Degree audits: the most difficult thing you have to read in college

A degree audit is one of the first pieces of paper that a student receives after deciding on a major/minor. It is perhaps the most useful tool for tracking academic progress toward graduation. However, its function is severely limited by a confusing layout and ambiguous terminology that make it challenging to navigate through graduation requirements without the help of an adviser. The university should consider providing a more concise how-to guide or online tutorial for students to be able to interpret their degree audit.

Baylor uses a software called the Degree Audit Reporting System (DARS) by College Source, Inc. According to the Office of the Registrar’s website, one of the many benefits of having this software in place is that it allows for major changes to be made. With a “what if” option students can see how their degree requirements would change if they were to change or add a major/minor.

While the system’s ability to reflect such changes is surely a plus, the uniform layout of information is hard to sift through. Many factors contribute to this confusion such as multiple abbreviations, not enough distinction between groups and subgroups of information and words like “OK”, “NO,” “NA” and “Work not applicable” to describe the completion of a requirement. While the Office of the Registrar and University Advisement do provide a brief guide on how to read the audit on their websites, this is hardly sufficient to analyze the scope of data provided for the average student. Because of this, many undergraduates find themselves needing the assistance of an adviser to help them read it.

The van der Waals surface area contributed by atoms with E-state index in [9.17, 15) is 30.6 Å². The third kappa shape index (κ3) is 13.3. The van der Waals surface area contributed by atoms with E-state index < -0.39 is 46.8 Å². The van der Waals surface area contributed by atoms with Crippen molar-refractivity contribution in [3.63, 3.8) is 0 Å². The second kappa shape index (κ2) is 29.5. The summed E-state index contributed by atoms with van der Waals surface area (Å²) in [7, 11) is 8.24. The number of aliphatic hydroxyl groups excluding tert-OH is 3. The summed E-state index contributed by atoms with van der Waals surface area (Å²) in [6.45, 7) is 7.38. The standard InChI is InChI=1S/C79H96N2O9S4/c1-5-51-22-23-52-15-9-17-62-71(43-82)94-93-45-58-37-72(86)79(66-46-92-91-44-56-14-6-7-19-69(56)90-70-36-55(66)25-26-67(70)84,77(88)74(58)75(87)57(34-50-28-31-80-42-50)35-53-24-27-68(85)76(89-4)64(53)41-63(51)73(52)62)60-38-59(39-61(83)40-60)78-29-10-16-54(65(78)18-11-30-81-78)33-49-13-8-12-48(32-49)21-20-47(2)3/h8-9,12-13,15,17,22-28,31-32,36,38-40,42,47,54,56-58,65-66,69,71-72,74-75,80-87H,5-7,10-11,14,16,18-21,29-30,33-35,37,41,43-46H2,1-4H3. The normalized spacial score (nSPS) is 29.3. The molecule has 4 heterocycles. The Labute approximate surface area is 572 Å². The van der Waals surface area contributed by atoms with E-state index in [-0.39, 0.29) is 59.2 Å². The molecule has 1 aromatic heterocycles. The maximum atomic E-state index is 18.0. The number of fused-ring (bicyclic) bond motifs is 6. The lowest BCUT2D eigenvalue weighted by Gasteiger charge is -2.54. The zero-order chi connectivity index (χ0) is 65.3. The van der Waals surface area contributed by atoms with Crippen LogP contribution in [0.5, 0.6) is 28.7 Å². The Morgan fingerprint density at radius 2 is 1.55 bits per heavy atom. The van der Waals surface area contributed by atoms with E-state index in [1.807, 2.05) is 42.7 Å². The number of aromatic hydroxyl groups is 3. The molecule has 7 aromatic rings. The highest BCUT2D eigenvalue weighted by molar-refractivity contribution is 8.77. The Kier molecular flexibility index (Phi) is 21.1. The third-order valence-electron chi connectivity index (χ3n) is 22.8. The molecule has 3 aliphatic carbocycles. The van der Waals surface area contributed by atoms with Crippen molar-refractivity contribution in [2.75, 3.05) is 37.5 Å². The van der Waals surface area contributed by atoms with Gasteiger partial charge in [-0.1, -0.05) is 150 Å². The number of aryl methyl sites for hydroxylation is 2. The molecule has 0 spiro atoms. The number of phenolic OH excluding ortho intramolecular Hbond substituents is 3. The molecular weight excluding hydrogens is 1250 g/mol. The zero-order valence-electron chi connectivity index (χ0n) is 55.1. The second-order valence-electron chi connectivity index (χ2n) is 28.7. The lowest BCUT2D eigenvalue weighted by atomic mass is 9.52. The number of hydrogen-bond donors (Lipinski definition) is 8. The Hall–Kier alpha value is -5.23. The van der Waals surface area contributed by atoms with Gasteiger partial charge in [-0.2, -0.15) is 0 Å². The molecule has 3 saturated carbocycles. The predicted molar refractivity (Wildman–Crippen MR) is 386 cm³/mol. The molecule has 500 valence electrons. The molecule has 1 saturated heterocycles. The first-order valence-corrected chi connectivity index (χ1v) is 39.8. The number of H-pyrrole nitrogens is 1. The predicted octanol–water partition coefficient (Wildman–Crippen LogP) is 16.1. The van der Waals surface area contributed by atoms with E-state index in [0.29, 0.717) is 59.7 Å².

Aside from posing a burden on students, the necessity of going to an adviser to look through a degree audit can put a strain on the advisers themselves. This is especially true at the beginning and end of each semester. During this time, they are not able to dedicate to each student because the sheer number of appointments made.

Another problem arises due to the fact that the amount of training that each adviser receives is subject to variation because each school within Baylor is in charge of training their faculty. This combined with the periodic updates made by the university and automatically on the software itself leave much room for inconsistency in degree audit advising.

According to Degree Audit Coordinator Kathy Mulkey, who works in the Office of the Registrar, Baylor is looking at purchasing a more interactive degree planning program from College Source, Inc. While it is still unknown when exactly this software will be put in place, Mulkey said that it will take a while before it will be ready for mass use due to staff training. In the meantime, a solution to the problem of reading through audits using the software in place now needs to be offered.

Degree audits have the potential to be an effective way of tracking progress. They are relatively easy to acquire through BearWeb. Why not set up a link by the degree audit option that redirects you to an updated manual ( there is one that exists online from 2008) or a supplementary video tutorial? This would allow BearWeb to become a one-stop destination for degree audit information rather than having it scattered across multiple Web pages to sift through online.

An initiative like this could serve as the first step toward promoting a foundational degree audit literacy among current and future student populations. This would in no way make the role of an adviser obsolete. Rather, it would aid in making advising sessions more effective based on a common understanding what it take to leave Baylor with a diploma in hand.